1/3 cup Chick peas (dry)
2 garlic cloves
3 medium size red onions
½ bunch parsley- chopped very fine
1 tbsp salt
1 tbsp flour
½ tsp black pepper
½ tsp coriander
1/3 tsp red pepper
1/3 tsp cumin
1/3 tsp cinnamon
1/3 tsp baking soda
1 tsp baking powder
3 cups Mazola oil
Recipe makes 35 pieces:
- Soak fava bean and chickpeas over night in warm water. Drain and let dry in the morning.
- Peel onions & garlic and add all ingredients (except the oil) in food processor. Mix well and let the mixture sit for one hour.
- In a deep fryer add oil, and let it heat up on high. Once oil is ready take a spoon full of the mixture and make it into a small ball in your hands. Fry it till it’s slightly red (don’t overcook!). You probably need only about 1 minute per side when frying.
- Place on paper towel to soak up excess oil. Feel free to add these to pita bread with shepherd salad, tzatziki and/or tahini sauce.
I have never tasted this one, but I love mushrooms and The Chef billed this recipe as “insane.” I’m assuming he means “insanely good” rather than Charlie Sheen insane, however I would totally enjoy it either way.
BTdubs, “ragout” just means “main dish stew.” The French always manage to make things sound so complicated.
1 cup shallots, halved and thinly sliced
3 garlic cloves, minced
4 tbsp olive oil
2 8 oz pkgs sliced baby portabello mushrooms (you can use button also if you prefer)
2 3.5 oz pkgs fresh shiitake mushrooms, stemmed and sliced
1 ⁄2 cup port wine
1 cup chicken broth
1 ⁄4 cup fresh flat-leaf parsley, chopped
4 tbsp butter
11⁄2 tbsp fresh thyme leaves
3 ⁄4 tsp salt
1 ⁄2 tsp pepper
freshly shaved Parmesan cheese
fresh thyme sprigs for garnish
- Sauté shallots and garlic in hot oil in a large skillet over medium heat for 2 minutes.
- Increase heat to medium-high, add mushrooms, and cook, stirring constantly, 4 to 5 minutes. Stir in wine; cook 2 minutes.
- Stir in broth and next 5 ingredients. Reduce heat to low, and simmer 5 minutes or until slightly thickened.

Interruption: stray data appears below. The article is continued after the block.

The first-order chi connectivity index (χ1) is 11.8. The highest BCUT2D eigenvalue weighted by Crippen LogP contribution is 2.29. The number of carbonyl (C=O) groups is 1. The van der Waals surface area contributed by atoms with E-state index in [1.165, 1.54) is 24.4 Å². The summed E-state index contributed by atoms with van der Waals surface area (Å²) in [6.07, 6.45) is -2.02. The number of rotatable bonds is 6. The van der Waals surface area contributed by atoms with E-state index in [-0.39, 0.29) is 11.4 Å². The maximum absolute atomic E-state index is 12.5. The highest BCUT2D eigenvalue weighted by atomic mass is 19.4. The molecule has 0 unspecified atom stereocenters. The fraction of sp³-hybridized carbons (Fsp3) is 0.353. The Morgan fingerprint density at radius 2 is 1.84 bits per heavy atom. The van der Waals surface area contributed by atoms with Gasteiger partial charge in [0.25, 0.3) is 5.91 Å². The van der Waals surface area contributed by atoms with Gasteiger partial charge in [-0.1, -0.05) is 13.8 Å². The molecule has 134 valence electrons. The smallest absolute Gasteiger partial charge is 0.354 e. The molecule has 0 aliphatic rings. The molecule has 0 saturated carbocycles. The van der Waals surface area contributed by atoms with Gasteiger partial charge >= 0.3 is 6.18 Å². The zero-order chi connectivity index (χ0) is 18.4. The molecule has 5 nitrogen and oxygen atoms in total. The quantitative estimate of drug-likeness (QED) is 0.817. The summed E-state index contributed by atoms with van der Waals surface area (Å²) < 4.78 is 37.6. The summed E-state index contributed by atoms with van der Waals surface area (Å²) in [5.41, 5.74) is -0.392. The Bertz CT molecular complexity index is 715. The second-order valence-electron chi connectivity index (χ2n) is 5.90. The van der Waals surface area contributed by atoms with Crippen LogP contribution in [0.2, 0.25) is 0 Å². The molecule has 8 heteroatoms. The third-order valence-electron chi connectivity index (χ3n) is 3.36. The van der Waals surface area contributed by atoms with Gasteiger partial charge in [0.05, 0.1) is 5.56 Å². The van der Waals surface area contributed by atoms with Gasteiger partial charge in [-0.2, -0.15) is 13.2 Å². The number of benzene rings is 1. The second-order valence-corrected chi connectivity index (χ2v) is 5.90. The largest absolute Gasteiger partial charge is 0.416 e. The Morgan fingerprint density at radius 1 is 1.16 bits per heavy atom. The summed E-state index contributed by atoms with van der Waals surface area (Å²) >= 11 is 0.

- Serve over Creamy Polenta with shaved Parmesan cheese. Garnish with thyme sprigs if desired.
After vacation comes starvation! Sorry, that was real nerdy. However, it is needed. After a week of major boozing and eating, I could use some health. Last night I was craving greens and lots of it. This is a standard recipe for tabbouleh, and it is incredibly easy. The longer everything has to soak in the sauce the better, but it is fine to make and eat right away. Everything is to taste. I prefer loads of parsley and little bulgar wheat (the authentic Lebanese way) and very lemon-y. Feel free to use more or less of all ingredients. -ts
¼ cup bulgar cracked wheat (fine)- you may want more
2 roma tomatoes chopped
2 bunches flat leaf parsley chopped
Pinch of chopped fresh mint
Bunch of scallions chopped
Lemon juice (1-2 lemons)
Olive oil (about ¼ cup)
Salt & pepper
iceberg or romaine lettuce leaves separated and cleaned
- Prepare bulgar wheat as instructed on package and set aside. Here is a common way to prepare it: Place the bulgur in a bowl, and cover with water by 1/2 inch. Soak for 20 minutes, until slightly softened. Drain through a cheesecloth-lined strainer or sieve, and press the bulgur against the strainer to squeeze out excess water.
- Transfer bulgar to a large bowl, and toss with the lemon juice, parsley, mint, tomatoes, scallions and salt. Leave at room temperature or in the refrigerator for two to three hours (optional I eat it right away!) so that the bulgur can continue to absorb liquid.
- Add the olive oil, toss together, taste and adjust seasonings. Serve with lettuce leaves; eat like a lettuce wrap.
We used this buttah on our steaks during Snomaggedon 2K11, and it was certifiably nummy. I know some of you out there are skeered to go full fat, but sometimes it just has to be done. See below The Chef’s other variations if you want to get mixy. Some even have fruit in them, so that’s like healthy and stuff, right?
2 sticks of unsalted butter
handful of blue cheese crumbles
2 tablespoons of chopped fresh parsley
2 tablespoons of chopped sage
- Take butter out of fridge to soften. Once it becomes soft, add herbs and blue cheese.
- Mix very well. You can do this in a food processor or a mixer if you don’t have enough elbow grease (incidentally, that is a totally gross saying)
- Once mixed, reform it into the butter shape and wrap in plastic wrap. Place in fridge and chill until it is firm enough for slicing.
Add lime zest, lime juice, and chili powder – Great for grilled corn on the cob
Add fresh dill and lemon zest – Perfect for fish
Add grated Parmesan cheese, roasted garlic, and parsley – Awesome for garlic bread